Nigerian Astrophysicist Identifies Possible Case Of Rings Around An Exoplanet.

Babatunde Akinsanmi (PhD student at the Institute of Astrophysics and Space Sciences (IA) and the Faculty of Sciences of the University of Porto)

Rings have not yet been discovered around exoplanets despite their prevalence around the giant planets of the solar system. However, an international team of researchers, led by Babatunde Akinsanmi (PhD student at the Institute of Astrophysics and Space Sciences (IA) and the Faculty of Sciences of the University of Porto) found statistical evidence that indicates that the exoplanet HIP 41378 f is similar to Uranus with a ring system around it, inclined by about 25 degrees, and extending from 1.05 to 2.59 times the diameter of the planet.

The work now revealed had the main objective of explaining the unexpectedly low density of the exoplanet HIP 41378 f making it seem as though it is made from cotton candy.

“These ‘cotton candy’ planets are a rare class of exoplanets, with densities much lower than that of the giant planets in the Solar System. It is difficult to explain these very low densities and that is why we decided to investigate what was happening ”, explained the Nigerian astrophysicist.

In fact, HIP 41348 f has the longest orbital period of the least dense exoplanets discovered to date and is estimated to be eight times less dense than Saturn (whose average density is already less than that of water), which would make it highly abnormal.

“What we found was that the presence of rings around this planet can explain the observed low density. The rings make the planet’s diameter look much larger when it passes in front of the star (during transit), ”explains Babatunde Akinsanmi. “When this information is combined with an estimate of planet’s mass, it leads to a very low density for the planet”, explains the astrophysicist, who is developing his research under a PhD:: SPACE grant.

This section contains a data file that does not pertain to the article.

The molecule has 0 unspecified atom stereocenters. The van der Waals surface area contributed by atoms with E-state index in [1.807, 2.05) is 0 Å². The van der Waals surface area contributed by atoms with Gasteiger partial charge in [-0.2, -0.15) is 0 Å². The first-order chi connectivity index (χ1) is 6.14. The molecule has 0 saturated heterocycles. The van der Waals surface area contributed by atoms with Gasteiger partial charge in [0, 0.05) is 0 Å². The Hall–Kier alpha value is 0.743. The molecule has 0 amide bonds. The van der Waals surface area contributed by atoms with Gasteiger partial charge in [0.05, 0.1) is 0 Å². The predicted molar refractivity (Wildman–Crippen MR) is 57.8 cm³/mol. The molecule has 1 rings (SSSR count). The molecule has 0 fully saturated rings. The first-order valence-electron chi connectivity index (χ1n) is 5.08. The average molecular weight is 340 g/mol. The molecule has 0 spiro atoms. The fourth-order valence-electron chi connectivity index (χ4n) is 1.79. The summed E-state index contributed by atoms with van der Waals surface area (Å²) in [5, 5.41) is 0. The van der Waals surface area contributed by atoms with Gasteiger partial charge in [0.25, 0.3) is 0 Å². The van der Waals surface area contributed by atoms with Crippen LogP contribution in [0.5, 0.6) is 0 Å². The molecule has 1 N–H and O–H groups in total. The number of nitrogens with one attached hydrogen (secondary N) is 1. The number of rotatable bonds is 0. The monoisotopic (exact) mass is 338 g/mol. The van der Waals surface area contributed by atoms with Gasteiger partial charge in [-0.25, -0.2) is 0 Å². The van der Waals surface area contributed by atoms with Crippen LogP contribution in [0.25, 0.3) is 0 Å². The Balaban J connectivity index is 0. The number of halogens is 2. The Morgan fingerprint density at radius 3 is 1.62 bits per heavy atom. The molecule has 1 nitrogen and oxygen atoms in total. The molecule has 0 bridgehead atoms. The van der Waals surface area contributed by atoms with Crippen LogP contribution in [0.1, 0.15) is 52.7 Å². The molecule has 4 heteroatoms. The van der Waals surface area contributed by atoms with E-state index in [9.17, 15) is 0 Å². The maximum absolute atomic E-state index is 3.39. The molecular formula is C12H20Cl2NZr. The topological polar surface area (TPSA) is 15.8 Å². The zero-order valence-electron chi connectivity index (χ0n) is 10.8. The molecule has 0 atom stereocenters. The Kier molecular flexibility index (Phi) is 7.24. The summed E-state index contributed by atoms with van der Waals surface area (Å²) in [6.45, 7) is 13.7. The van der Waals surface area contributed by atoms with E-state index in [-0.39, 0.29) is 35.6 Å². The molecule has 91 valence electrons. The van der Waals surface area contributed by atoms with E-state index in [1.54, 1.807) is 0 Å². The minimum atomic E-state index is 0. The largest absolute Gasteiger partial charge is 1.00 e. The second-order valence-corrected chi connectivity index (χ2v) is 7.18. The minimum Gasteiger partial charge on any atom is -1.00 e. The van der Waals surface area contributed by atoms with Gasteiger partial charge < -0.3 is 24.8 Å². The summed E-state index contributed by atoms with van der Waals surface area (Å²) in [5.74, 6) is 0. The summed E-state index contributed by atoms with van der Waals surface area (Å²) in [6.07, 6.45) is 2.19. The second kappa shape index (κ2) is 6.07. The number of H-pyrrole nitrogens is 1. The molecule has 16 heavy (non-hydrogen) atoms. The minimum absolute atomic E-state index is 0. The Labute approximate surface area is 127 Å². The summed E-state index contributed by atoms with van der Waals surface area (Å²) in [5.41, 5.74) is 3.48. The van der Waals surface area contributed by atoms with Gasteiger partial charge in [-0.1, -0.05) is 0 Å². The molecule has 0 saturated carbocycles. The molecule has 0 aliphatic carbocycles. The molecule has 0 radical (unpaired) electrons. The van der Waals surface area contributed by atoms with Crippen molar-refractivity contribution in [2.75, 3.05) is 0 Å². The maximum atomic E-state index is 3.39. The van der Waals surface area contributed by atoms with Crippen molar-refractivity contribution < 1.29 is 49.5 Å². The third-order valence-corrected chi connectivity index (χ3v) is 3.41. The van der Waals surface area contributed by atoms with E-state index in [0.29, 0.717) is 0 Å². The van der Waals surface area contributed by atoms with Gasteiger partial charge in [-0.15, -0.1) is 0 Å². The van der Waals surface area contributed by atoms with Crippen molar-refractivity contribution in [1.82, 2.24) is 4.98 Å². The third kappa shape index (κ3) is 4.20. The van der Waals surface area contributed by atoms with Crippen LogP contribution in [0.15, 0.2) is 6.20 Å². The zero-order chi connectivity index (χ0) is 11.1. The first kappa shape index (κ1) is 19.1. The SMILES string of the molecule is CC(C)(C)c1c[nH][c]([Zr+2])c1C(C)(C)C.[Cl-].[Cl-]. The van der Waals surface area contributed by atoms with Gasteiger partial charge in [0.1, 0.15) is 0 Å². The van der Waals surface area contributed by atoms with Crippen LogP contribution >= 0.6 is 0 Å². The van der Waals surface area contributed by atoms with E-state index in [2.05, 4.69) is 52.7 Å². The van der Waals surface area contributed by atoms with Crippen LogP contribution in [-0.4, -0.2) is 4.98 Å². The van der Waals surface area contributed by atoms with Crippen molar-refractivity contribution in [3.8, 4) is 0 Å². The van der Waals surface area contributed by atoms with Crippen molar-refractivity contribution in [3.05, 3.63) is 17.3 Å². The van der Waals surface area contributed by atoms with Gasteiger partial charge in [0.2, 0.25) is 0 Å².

Artistic Impression of the ring around the ExoPlanet. CREDIT: TÂNIA CUNHA/PLANETÁRIO DO PORTO – CIÊNCIA VIVA CENTER) / IA

For Susana Barros (IA), “HIP 41378 f is currently the best candidate we have for a planet with rings outside the solar system. And even if we are yet to “confirm the existence of these rings observationally”, the investigator believes that it is something that can be achieved “soon”. “Furthermore, this planetary system is very interesting because it has five planets in transit, with different sizes and possibly different compositions”, she adds.

“Our result for HIP 41378 f shows that the ringed planet hypothesis is just as plausible as the model suggesting it is the only planet, but the existence of rings makes the planet more ‘normal’ with a physically intuitive density. The rings around this planet might, however, need to be composed of porous rocky materials which are still speculative as it is different from the icy rings we have around the solar system giant planets. Therefore, extending this investigation to other ‘cotton candy’ exoplanets may reveal more ‘hidden’ rings, ”adds Akinsanmi.

Nuno Cardoso Santos (IA and Department of Physics and Astronomy at FCUP) further clarifies that “although at this moment we do not have a complete proof in hand, the observations and models we have developed suggest that it is quite possible that, for the first time, a ringed exoplanet has been discovered. A discovery that, while not being entirely unexpected, makes us dream. ”

The article can be found on the pre-print server and the journal link

About Babatunde Akinsami

Babatunde Akinsanmi obtained his Bachelor’s degree in Physics from the Federal University of Technology Akure in 2010. He was awarded the M.Sc. in Astronomy by the University of Porto in 2017 and has since begun a PhD in Astronomy at the same university in collaboration with the Institute of Astronomy in Porto (IA). He completed a 2-year Data science fellowship by the Large Synoptic Survey Telescope Corporation in 2019.

His main research interest is in the field of exoplanets involving the search and characterisation of exoplanets using the transit and radial velocity methods. He specifically works on detecting novel exoplanetary features such as rings, tidal deformation and rotation-induced oblateness in exoplanets.

He is a scientific officer at the Nigerian National Space Research and Development Agency (NASRDA).

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